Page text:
What Is a Medical Power of Attorney?

Estate planning means planning for the future, and you need to go beyond simply writing a will. One of the documents you may want to consider is a medical power of attorney.

What does it do? Essentially, this document chooses someone else to act as an agent on your behalf if you need medical care and you cannot communicate with the doctors. They get to make your choices for you. The document gives them legal permission to do so.

For instance, if you get into a car accident with serious injuries, doctors may put you into a medically-induced coma. If you have a stroke, you could lose the ability to communicate when your brain can no longer make those connections.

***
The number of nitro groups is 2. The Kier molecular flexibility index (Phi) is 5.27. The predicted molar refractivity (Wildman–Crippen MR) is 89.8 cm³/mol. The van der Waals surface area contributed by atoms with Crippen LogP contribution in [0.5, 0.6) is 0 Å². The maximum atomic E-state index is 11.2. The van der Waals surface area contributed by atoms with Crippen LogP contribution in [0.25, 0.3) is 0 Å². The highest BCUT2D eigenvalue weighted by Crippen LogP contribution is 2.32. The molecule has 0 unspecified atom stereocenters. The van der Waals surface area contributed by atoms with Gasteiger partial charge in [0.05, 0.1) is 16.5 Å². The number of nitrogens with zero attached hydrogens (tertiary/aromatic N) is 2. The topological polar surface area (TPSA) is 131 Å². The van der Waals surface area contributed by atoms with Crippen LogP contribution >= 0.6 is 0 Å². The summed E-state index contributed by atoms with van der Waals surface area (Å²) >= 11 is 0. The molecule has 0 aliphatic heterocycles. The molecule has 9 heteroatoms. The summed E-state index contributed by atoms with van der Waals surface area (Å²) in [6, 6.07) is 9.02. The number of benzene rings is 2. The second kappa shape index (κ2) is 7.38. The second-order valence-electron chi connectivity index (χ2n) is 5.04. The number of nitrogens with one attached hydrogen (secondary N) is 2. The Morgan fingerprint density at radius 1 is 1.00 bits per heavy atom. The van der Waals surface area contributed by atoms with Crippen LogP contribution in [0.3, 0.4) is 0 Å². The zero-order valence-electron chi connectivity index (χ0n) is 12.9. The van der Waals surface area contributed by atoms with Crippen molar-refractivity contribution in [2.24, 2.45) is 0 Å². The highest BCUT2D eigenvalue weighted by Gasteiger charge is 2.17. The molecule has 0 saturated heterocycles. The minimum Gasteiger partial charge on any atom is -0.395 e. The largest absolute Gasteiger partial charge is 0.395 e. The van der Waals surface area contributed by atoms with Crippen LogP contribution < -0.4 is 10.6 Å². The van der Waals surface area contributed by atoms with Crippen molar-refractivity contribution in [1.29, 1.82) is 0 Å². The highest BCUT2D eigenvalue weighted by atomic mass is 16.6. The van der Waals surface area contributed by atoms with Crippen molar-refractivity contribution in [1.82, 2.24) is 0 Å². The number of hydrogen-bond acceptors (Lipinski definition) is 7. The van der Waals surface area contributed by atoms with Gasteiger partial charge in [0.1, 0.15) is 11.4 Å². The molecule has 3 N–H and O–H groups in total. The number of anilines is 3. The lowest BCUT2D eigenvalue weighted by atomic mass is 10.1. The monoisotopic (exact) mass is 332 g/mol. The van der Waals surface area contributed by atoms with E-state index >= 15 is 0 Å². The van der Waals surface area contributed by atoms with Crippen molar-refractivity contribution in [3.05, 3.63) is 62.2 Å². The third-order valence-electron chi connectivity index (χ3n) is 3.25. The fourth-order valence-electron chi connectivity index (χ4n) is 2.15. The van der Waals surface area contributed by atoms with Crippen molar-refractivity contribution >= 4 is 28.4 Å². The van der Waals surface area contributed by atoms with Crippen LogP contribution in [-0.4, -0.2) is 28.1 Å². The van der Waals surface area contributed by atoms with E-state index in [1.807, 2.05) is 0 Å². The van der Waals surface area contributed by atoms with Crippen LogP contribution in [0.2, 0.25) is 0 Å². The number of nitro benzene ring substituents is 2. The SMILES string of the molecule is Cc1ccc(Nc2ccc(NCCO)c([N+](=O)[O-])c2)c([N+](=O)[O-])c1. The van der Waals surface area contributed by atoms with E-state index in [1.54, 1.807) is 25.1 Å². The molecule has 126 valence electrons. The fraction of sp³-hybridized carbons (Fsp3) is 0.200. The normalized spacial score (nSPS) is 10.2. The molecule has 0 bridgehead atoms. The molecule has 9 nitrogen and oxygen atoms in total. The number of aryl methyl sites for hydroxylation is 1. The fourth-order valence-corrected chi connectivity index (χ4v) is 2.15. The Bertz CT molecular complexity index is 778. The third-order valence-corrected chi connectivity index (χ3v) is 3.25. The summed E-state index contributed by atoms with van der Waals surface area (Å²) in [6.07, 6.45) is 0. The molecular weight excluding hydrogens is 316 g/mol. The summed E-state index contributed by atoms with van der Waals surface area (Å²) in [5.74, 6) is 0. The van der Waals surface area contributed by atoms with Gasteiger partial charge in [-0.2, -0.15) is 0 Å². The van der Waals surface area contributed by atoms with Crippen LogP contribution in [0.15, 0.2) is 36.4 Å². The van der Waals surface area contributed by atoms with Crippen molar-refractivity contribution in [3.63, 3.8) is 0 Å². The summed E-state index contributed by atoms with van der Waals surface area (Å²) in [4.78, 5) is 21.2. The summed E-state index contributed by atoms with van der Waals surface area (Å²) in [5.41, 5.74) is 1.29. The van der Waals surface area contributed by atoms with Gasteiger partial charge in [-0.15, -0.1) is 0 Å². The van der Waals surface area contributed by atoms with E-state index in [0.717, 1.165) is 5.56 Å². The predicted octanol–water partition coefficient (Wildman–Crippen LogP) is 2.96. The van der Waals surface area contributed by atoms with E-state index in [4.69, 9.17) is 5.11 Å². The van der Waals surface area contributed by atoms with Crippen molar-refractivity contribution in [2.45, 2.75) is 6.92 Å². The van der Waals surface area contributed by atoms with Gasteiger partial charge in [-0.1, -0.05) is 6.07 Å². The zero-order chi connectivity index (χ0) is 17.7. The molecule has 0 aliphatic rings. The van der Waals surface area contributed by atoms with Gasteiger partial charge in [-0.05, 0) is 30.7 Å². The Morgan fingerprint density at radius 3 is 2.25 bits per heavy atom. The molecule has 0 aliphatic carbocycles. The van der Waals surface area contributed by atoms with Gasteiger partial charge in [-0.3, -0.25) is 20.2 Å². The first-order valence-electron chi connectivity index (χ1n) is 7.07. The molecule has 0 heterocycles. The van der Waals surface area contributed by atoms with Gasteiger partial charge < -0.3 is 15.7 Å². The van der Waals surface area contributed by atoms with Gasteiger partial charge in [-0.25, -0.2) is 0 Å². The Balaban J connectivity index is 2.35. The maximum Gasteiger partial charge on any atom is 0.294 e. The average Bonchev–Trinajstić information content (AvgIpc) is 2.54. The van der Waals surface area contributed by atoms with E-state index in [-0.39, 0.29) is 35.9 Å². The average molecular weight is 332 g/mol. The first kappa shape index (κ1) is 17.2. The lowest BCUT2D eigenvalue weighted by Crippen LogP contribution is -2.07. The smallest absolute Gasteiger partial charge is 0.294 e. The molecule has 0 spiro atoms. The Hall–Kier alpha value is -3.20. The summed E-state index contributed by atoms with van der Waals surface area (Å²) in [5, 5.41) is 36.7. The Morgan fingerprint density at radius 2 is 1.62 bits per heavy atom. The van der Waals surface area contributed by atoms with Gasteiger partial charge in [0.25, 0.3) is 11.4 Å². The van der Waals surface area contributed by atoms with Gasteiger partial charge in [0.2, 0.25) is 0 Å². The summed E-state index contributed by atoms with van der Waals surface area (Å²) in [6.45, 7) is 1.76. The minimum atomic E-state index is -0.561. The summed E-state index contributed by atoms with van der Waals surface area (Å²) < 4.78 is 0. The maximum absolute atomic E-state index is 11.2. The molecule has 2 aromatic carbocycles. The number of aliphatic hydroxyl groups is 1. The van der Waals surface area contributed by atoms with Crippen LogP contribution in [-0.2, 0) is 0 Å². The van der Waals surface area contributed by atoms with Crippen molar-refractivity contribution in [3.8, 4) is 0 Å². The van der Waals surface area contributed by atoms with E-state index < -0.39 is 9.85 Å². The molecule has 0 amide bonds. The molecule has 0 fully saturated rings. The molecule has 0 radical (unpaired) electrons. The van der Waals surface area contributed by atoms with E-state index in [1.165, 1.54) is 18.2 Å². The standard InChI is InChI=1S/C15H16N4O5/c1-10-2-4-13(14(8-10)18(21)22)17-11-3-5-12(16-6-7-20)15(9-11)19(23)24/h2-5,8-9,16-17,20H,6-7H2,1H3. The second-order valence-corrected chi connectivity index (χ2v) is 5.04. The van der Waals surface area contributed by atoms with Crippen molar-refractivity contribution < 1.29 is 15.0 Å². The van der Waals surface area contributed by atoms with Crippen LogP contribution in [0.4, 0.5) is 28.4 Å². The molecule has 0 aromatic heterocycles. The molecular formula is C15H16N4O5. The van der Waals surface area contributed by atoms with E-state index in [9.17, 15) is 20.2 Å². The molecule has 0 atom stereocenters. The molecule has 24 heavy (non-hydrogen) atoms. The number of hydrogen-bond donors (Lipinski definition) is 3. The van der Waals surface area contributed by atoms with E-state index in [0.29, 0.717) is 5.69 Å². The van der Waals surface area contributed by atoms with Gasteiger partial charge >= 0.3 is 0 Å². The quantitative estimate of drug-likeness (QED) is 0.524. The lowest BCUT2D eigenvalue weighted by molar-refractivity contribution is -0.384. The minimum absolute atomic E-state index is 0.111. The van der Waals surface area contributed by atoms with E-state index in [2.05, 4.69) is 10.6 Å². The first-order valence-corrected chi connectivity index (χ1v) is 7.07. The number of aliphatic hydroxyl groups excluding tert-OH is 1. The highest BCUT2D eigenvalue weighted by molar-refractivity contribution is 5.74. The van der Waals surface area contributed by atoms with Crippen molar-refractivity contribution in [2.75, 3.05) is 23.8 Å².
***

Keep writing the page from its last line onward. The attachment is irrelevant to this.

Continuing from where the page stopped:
Ideally, none of that will happen, but you can't count on it. You're better off to have a medical power of attorney that you never need to use than to fail to make one and have your family left feeling unsure of what they should do.

Remember, without it, family members may not agree on what steps to take. What type of care do you want? What types of procedures are you against? If they have to decide if they should turn off life support, who gets to make that call? These are big, emotional decisions. Doctors need a clear answer, and the medical power of attorney tells them who has the power to make the choice and who they should listen to. It also gives you the peace of mind of knowing that the person of your choosing will make these decisions on your behalf, in the way you would have if you were able to.

Again, this is just one part of an estate plan, but it helps to show you just how many options you have to consider.

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